Sunday, December 18, 2011

Another Good Omen?

The launch plume from MSL's Atlas-V. The input of water vapor into the normally dry mesosphere (at altitudes of around 80km) causes very high ice-water clouds known as "noctilucent" clouds to form. We contemplate the shapes we see in the sky and like the ancient Romans, trying to read auspices, we hope to glean the relevance to our own future of such ephemeral and changing patterns.

On the morning of November 26, as we were boarding our busses to head to the MSL Launch viewing area near the VAB, the brilliant sunrise lit up the light, misty rain we had passed through on the causeway over towards cape canaveral. The refraction through the particles generated a vivid rainbow which seemed to touch the ground in the general direction of pad 41, where the Atlas-V rocket that MSL would ride on its way to Mars was being prepared for departure. We took it as a good omen, and a few hours later, everything went right with the launch.




On the bus ride back to the parking lot, I had the chance to observe another atmospheric phenomena: noctilucent ("night glow") clouds. Well, actually, since they occurred during the day, these would technically be mesospheric clouds. Such clouds are a relatively rare occurrence since there is very little water vapor at such high altitudes. 80km is not an uncommon height, making noctilucent clouds amongst the highest visible atmospheric phenomena after auroral displays. As you might guess from the name, they are typically seen after sunset when their great height allows them to be illuminated by the sun even after the landscape has fallen into shadow. You can see a similar, but less impressive, version of the same effect if you look at scattered clouds on the western horizon immediately after sunset.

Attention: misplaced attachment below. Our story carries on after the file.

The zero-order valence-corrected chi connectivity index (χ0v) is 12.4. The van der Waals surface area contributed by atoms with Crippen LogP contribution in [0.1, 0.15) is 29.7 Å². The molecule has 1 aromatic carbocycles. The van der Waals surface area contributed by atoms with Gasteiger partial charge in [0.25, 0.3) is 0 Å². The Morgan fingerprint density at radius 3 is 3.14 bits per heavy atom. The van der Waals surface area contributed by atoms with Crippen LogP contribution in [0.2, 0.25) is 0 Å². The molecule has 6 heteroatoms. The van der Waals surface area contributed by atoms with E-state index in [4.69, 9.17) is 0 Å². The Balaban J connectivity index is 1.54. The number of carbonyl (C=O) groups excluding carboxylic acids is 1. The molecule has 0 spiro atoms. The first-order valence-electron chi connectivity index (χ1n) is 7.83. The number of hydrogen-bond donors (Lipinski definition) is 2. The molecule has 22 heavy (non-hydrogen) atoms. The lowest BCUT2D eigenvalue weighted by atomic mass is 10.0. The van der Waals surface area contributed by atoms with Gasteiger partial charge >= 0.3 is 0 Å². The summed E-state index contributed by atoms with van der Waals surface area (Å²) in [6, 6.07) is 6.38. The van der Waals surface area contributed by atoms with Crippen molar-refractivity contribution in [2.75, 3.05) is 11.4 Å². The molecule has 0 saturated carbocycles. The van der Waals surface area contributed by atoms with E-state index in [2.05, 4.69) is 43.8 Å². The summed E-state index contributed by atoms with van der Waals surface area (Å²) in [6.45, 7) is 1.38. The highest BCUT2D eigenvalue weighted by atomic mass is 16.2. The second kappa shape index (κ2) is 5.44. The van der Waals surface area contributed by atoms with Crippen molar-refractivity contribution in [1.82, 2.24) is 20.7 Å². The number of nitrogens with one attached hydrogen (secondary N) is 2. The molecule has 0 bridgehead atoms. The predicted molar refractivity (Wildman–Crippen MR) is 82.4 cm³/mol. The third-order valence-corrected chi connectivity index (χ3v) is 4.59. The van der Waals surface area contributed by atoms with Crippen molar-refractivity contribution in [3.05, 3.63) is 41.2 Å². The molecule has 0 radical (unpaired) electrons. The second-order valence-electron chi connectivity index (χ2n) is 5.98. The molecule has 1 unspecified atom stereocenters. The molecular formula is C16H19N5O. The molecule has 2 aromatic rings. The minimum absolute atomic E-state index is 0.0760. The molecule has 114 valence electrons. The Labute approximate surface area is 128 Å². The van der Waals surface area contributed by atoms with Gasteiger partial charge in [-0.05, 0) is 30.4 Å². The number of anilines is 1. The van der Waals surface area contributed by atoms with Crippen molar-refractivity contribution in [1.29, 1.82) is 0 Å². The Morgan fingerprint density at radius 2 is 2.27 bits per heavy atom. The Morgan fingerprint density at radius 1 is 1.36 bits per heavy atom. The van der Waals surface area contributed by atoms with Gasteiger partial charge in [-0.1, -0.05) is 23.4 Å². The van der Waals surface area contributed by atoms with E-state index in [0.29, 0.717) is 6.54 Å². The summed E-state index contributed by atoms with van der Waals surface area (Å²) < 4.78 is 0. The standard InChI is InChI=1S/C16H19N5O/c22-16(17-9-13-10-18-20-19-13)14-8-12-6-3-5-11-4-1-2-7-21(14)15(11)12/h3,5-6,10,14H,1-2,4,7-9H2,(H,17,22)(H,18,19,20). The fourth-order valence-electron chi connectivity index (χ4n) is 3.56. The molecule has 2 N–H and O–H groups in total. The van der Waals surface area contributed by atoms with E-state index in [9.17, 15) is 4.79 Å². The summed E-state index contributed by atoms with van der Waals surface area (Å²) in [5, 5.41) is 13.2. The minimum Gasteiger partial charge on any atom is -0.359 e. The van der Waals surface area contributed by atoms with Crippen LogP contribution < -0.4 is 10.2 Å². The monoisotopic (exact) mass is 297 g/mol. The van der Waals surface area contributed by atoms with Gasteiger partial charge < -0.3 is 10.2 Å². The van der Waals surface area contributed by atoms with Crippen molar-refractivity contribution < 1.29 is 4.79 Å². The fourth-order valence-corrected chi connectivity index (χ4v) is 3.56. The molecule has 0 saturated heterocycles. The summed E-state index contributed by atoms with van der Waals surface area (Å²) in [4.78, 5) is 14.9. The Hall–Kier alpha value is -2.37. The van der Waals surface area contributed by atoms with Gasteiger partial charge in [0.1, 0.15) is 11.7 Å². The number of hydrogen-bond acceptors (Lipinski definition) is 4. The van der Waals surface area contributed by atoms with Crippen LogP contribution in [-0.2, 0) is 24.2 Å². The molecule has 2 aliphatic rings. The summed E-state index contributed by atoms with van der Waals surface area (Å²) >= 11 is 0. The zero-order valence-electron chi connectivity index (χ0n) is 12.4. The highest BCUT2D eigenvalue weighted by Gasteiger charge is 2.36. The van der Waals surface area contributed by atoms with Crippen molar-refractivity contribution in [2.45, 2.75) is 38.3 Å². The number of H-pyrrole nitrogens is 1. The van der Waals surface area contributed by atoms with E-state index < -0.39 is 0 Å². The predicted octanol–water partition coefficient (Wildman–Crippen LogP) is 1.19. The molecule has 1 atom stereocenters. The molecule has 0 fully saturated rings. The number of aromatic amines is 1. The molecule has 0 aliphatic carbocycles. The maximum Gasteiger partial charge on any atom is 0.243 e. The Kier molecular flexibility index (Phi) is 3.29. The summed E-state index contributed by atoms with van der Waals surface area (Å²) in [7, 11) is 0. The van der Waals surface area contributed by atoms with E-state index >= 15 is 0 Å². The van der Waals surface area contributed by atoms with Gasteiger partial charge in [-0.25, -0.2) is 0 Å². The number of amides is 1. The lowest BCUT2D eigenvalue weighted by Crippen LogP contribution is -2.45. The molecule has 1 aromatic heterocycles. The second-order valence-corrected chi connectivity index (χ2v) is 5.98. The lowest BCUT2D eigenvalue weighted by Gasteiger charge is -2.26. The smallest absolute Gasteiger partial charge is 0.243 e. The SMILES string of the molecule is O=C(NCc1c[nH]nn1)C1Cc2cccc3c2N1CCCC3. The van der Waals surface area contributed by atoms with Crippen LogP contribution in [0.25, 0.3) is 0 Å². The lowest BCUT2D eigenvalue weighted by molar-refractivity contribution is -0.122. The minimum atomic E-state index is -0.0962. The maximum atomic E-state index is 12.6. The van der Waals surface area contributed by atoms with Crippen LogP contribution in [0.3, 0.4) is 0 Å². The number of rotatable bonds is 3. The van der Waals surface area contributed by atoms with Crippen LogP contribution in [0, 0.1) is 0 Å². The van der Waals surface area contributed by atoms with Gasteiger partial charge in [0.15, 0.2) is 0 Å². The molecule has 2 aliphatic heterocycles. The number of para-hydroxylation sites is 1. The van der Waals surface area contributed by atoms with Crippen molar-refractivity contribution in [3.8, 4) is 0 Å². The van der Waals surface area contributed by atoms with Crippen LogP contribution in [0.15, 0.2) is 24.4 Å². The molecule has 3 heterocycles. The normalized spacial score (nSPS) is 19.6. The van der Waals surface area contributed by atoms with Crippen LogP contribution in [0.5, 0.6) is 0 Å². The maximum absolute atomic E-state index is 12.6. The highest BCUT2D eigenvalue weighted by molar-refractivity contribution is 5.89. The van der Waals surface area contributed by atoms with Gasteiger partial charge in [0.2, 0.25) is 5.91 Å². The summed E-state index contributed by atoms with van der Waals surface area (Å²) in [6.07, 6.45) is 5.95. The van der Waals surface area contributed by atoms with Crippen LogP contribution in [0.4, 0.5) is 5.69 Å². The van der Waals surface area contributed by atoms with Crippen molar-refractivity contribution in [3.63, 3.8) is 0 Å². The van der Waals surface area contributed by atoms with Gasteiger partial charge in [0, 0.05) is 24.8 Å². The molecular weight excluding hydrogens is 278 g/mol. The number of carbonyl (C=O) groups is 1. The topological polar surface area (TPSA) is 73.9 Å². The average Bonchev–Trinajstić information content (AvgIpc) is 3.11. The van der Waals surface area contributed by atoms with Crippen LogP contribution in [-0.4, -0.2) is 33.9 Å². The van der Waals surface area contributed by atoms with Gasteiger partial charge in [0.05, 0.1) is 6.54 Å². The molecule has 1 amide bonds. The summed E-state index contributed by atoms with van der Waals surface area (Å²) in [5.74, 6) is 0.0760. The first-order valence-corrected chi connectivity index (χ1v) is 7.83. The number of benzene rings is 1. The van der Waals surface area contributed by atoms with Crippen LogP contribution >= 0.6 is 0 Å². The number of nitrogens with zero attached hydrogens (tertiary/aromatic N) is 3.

Noctilucent clouds observed in Estonia and photographed by wikipedia user Martin Koitmae. Note that the sun has set sufficiently that the clouds appear to shine by their own light, rather than by reflected twilight.

When such clouds are seen it is often in high-latitude regions where water vapor is available to do the job.  But if there is one surefire way of generating a mesospheric cloud at any latitude or time of year, it is by using a rocket launch to do the job. Since one of the major products of the exhaust will be water vapor (no matter the specific fuel used) and rockets pass through the mesosphere on their way out of the atmosphere, there is no issue with water supply. The displays thus-generated can be spectacular. For instance, here's the launch plume/noctilucent clouds associated with the launch of the Delta-II with the Phoenix lander onboard in 2008:

Noctilucent clouds photographed by Sid Leach from Cocoa Beach in the aftermath of the 2008 launch of the Delta-II carrying the Phoenix Lander. Note that the nighttime launch of Phoenix means that these clouds truly do shine by their own light.

It was not uncommon for us to use a version of this image in our education/public outreach presentations which showed a superimposed bird with a fiery tail:

Phoenix launch noctilucent cloud with a stylized phoenix overlaid. This was used in presentations for the mission, but I don't know who captured the image or who modified it. If you know, please make a comment below and I will update this caption!


What then can make of the MSL image at the top of this post? Recall that MSL hopes to be able to understand the habitability of gale crater past and present. That is to say, we want to know whether Gale could ever have had conditions that would have allowed life to thrive and grow and whether the conditions in the interim would have allowed any traces of such past life to survive to the present. Given that preamble, here's my best guess:

Launch plume from MSL as captured by the author and overlaid with a stylized martian courtesy of Michelle Parsons. Is this representative of what we might find? Only time will tell. But, as I say above, it's a good omen!

No comments:

Post a Comment